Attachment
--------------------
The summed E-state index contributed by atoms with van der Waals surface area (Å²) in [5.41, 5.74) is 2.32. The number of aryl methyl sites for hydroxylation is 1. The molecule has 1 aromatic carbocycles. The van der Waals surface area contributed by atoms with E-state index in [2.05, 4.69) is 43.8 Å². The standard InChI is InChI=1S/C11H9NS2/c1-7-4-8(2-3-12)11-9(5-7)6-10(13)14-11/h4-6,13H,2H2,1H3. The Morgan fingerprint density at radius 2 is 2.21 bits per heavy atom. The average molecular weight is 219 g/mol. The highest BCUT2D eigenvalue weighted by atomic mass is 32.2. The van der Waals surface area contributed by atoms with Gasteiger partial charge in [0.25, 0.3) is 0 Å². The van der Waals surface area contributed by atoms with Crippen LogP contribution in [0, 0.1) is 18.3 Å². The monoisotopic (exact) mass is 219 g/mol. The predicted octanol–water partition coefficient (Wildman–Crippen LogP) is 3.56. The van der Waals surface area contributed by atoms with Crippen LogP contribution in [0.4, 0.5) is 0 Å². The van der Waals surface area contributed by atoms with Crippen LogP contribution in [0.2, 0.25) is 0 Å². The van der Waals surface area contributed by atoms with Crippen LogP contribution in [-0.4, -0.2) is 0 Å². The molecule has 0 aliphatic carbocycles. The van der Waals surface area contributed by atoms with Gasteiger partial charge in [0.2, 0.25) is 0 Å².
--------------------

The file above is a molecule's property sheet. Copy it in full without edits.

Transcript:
The summed E-state index contributed by atoms with van der Waals surface area (Å²) in [5.41, 5.74) is 2.32. The number of aryl methyl sites for hydroxylation is 1. The molecule has 1 aromatic carbocycles. The van der Waals surface area contributed by atoms with E-state index in [2.05, 4.69) is 43.8 Å². The standard InChI is InChI=1S/C11H9NS2/c1-7-4-8(2-3-12)11-9(5-7)6-10(13)14-11/h4-6,13H,2H2,1H3. The Morgan fingerprint density at radius 2 is 2.21 bits per heavy atom. The average molecular weight is 219 g/mol. The highest BCUT2D eigenvalue weighted by atomic mass is 32.2. The van der Waals surface area contributed by atoms with Gasteiger partial charge in [0.25, 0.3) is 0 Å². The van der Waals surface area contributed by atoms with Crippen LogP contribution in [0, 0.1) is 18.3 Å². The monoisotopic (exact) mass is 219 g/mol. The predicted octanol–water partition coefficient (Wildman–Crippen LogP) is 3.56. The van der Waals surface area contributed by atoms with Crippen LogP contribution in [0.4, 0.5) is 0 Å². The van der Waals surface area contributed by atoms with Crippen LogP contribution in [0.2, 0.25) is 0 Å². The van der Waals surface area contributed by atoms with Crippen LogP contribution in [-0.4, -0.2) is 0 Å². The molecule has 0 aliphatic carbocycles. The van der Waals surface area contributed by atoms with Gasteiger partial charge in [0.2, 0.25) is 0 Å².